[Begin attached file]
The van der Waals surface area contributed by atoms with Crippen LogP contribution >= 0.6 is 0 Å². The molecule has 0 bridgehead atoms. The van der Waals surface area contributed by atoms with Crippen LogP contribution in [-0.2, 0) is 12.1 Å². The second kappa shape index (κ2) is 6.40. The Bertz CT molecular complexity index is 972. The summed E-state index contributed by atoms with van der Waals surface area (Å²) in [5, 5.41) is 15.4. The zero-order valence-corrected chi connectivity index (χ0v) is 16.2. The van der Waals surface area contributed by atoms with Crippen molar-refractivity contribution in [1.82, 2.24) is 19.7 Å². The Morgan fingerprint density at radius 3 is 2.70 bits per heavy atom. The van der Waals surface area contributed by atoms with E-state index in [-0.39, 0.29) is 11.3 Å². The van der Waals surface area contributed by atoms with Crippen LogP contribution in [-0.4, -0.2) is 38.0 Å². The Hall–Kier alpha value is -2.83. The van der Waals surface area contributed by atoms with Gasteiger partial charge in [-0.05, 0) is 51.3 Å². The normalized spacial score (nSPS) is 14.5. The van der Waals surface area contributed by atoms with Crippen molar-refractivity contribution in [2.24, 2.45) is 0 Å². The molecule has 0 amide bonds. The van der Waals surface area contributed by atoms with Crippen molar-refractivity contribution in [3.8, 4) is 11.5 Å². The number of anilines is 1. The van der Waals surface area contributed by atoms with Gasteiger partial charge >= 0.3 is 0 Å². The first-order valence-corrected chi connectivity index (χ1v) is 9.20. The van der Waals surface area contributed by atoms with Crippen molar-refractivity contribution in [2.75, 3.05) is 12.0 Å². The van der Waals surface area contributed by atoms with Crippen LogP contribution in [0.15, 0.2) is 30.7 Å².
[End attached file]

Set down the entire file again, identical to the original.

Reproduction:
The van der Waals surface area contributed by atoms with Crippen LogP contribution >= 0.6 is 0 Å². The molecule has 0 bridgehead atoms. The van der Waals surface area contributed by atoms with Crippen LogP contribution in [-0.2, 0) is 12.1 Å². The second kappa shape index (κ2) is 6.40. The Bertz CT molecular complexity index is 972. The summed E-state index contributed by atoms with van der Waals surface area (Å²) in [5, 5.41) is 15.4. The zero-order valence-corrected chi connectivity index (χ0v) is 16.2. The van der Waals surface area contributed by atoms with Crippen molar-refractivity contribution in [1.82, 2.24) is 19.7 Å². The Morgan fingerprint density at radius 3 is 2.70 bits per heavy atom. The van der Waals surface area contributed by atoms with E-state index in [-0.39, 0.29) is 11.3 Å². The van der Waals surface area contributed by atoms with Crippen LogP contribution in [-0.4, -0.2) is 38.0 Å². The Hall–Kier alpha value is -2.83. The van der Waals surface area contributed by atoms with Gasteiger partial charge in [-0.05, 0) is 51.3 Å². The normalized spacial score (nSPS) is 14.5. The van der Waals surface area contributed by atoms with Crippen molar-refractivity contribution in [2.24, 2.45) is 0 Å². The molecule has 0 amide bonds. The van der Waals surface area contributed by atoms with Crippen molar-refractivity contribution in [3.8, 4) is 11.5 Å². The number of anilines is 1. The van der Waals surface area contributed by atoms with Gasteiger partial charge >= 0.3 is 0 Å². The first-order valence-corrected chi connectivity index (χ1v) is 9.20. The van der Waals surface area contributed by atoms with Crippen molar-refractivity contribution in [2.75, 3.05) is 12.0 Å². The van der Waals surface area contributed by atoms with Crippen LogP contribution in [0.15, 0.2) is 30.7 Å².